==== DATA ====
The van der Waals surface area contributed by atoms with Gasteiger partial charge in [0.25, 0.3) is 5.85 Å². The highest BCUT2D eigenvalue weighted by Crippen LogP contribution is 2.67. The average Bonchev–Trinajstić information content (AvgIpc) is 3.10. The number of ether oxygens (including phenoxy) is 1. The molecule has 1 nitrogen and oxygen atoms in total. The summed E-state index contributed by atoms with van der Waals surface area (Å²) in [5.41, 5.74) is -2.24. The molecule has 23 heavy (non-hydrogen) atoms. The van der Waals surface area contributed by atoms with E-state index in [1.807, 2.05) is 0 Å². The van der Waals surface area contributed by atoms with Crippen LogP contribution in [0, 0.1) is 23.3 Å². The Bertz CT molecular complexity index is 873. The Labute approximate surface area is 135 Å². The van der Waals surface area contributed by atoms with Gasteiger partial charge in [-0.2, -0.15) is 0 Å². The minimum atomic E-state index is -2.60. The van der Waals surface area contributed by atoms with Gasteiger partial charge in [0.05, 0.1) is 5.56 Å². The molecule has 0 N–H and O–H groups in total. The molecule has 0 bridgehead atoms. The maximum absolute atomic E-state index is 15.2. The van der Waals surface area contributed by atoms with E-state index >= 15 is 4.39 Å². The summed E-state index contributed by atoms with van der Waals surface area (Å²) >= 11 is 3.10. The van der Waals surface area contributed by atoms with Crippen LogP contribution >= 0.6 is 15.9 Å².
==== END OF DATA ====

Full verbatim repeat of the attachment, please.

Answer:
The van der Waals surface area contributed by atoms with Gasteiger partial charge in [0.25, 0.3) is 5.85 Å². The highest BCUT2D eigenvalue weighted by Crippen LogP contribution is 2.67. The average Bonchev–Trinajstić information content (AvgIpc) is 3.10. The number of ether oxygens (including phenoxy) is 1. The molecule has 1 nitrogen and oxygen atoms in total. The summed E-state index contributed by atoms with van der Waals surface area (Å²) in [5.41, 5.74) is -2.24. The molecule has 23 heavy (non-hydrogen) atoms. The van der Waals surface area contributed by atoms with E-state index in [1.807, 2.05) is 0 Å². The van der Waals surface area contributed by atoms with Crippen LogP contribution in [0, 0.1) is 23.3 Å². The Bertz CT molecular complexity index is 873. The Labute approximate surface area is 135 Å². The van der Waals surface area contributed by atoms with Gasteiger partial charge in [-0.2, -0.15) is 0 Å². The minimum atomic E-state index is -2.60. The van der Waals surface area contributed by atoms with Gasteiger partial charge in [0.05, 0.1) is 5.56 Å². The molecule has 0 N–H and O–H groups in total. The molecule has 0 bridgehead atoms. The maximum absolute atomic E-state index is 15.2. The van der Waals surface area contributed by atoms with E-state index >= 15 is 4.39 Å². The summed E-state index contributed by atoms with van der Waals surface area (Å²) >= 11 is 3.10. The van der Waals surface area contributed by atoms with Crippen LogP contribution >= 0.6 is 15.9 Å².